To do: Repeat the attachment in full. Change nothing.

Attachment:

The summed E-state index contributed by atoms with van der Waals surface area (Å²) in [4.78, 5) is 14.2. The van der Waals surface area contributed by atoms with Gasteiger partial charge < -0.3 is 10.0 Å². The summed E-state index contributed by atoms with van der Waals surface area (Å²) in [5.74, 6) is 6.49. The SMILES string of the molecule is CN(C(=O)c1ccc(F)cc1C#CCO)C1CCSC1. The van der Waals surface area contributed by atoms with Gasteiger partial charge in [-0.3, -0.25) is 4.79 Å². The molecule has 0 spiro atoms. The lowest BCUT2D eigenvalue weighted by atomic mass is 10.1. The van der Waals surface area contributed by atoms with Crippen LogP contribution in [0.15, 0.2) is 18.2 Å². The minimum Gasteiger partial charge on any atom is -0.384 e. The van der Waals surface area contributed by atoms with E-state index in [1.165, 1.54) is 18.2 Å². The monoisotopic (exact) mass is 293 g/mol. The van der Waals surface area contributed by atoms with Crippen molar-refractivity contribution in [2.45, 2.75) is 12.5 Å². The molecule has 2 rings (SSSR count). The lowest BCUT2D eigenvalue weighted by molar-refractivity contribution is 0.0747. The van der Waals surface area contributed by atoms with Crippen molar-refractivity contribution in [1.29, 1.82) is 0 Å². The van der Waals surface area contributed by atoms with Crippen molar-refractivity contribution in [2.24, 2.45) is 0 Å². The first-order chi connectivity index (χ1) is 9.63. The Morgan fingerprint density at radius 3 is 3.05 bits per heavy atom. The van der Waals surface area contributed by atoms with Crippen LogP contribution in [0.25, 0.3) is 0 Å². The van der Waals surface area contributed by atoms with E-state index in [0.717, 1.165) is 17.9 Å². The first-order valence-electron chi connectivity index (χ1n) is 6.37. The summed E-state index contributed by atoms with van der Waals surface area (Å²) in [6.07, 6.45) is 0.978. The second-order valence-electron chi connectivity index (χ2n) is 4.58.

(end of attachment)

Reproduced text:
The summed E-state index contributed by atoms with van der Waals surface area (Å²) in [4.78, 5) is 14.2. The van der Waals surface area contributed by atoms with Gasteiger partial charge < -0.3 is 10.0 Å². The summed E-state index contributed by atoms with van der Waals surface area (Å²) in [5.74, 6) is 6.49. The SMILES string of the molecule is CN(C(=O)c1ccc(F)cc1C#CCO)C1CCSC1. The van der Waals surface area contributed by atoms with Gasteiger partial charge in [-0.3, -0.25) is 4.79 Å². The molecule has 0 spiro atoms. The lowest BCUT2D eigenvalue weighted by atomic mass is 10.1. The van der Waals surface area contributed by atoms with Crippen LogP contribution in [0.15, 0.2) is 18.2 Å². The minimum Gasteiger partial charge on any atom is -0.384 e. The van der Waals surface area contributed by atoms with E-state index in [1.165, 1.54) is 18.2 Å². The monoisotopic (exact) mass is 293 g/mol. The van der Waals surface area contributed by atoms with Crippen molar-refractivity contribution in [2.45, 2.75) is 12.5 Å². The molecule has 2 rings (SSSR count). The lowest BCUT2D eigenvalue weighted by molar-refractivity contribution is 0.0747. The van der Waals surface area contributed by atoms with Crippen molar-refractivity contribution in [1.29, 1.82) is 0 Å². The van der Waals surface area contributed by atoms with Crippen molar-refractivity contribution in [2.24, 2.45) is 0 Å². The first-order chi connectivity index (χ1) is 9.63. The Morgan fingerprint density at radius 3 is 3.05 bits per heavy atom. The van der Waals surface area contributed by atoms with Crippen LogP contribution in [0.25, 0.3) is 0 Å². The van der Waals surface area contributed by atoms with E-state index in [0.717, 1.165) is 17.9 Å². The first-order valence-electron chi connectivity index (χ1n) is 6.37. The summed E-state index contributed by atoms with van der Waals surface area (Å²) in [6.07, 6.45) is 0.978. The second-order valence-electron chi connectivity index (χ2n) is 4.58.